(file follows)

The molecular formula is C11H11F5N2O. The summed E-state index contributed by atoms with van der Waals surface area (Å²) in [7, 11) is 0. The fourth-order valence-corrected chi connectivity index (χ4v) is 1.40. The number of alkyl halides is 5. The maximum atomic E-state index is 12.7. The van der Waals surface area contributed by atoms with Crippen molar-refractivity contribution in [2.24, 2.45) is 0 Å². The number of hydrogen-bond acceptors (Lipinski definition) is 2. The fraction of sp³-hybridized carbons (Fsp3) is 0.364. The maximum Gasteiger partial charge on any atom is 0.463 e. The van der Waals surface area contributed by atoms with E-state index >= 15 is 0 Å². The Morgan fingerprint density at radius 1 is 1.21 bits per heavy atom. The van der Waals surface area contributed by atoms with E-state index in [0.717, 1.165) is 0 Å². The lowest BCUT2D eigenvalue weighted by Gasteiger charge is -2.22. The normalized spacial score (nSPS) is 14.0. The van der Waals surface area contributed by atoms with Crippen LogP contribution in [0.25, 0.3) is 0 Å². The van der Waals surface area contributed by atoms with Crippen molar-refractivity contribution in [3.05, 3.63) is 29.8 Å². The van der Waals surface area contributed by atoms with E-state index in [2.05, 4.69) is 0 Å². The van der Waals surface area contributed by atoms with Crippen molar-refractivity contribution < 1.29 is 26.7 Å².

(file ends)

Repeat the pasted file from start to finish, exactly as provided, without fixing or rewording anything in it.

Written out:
The molecular formula is C11H11F5N2O. The summed E-state index contributed by atoms with van der Waals surface area (Å²) in [7, 11) is 0. The fourth-order valence-corrected chi connectivity index (χ4v) is 1.40. The number of alkyl halides is 5. The maximum atomic E-state index is 12.7. The van der Waals surface area contributed by atoms with Crippen molar-refractivity contribution in [2.24, 2.45) is 0 Å². The number of hydrogen-bond acceptors (Lipinski definition) is 2. The fraction of sp³-hybridized carbons (Fsp3) is 0.364. The maximum Gasteiger partial charge on any atom is 0.463 e. The van der Waals surface area contributed by atoms with E-state index >= 15 is 0 Å². The Morgan fingerprint density at radius 1 is 1.21 bits per heavy atom. The van der Waals surface area contributed by atoms with E-state index in [0.717, 1.165) is 0 Å². The lowest BCUT2D eigenvalue weighted by Gasteiger charge is -2.22. The normalized spacial score (nSPS) is 14.0. The van der Waals surface area contributed by atoms with Crippen LogP contribution in [0.25, 0.3) is 0 Å². The van der Waals surface area contributed by atoms with Crippen molar-refractivity contribution in [3.05, 3.63) is 29.8 Å². The van der Waals surface area contributed by atoms with E-state index in [2.05, 4.69) is 0 Å². The van der Waals surface area contributed by atoms with Crippen molar-refractivity contribution < 1.29 is 26.7 Å².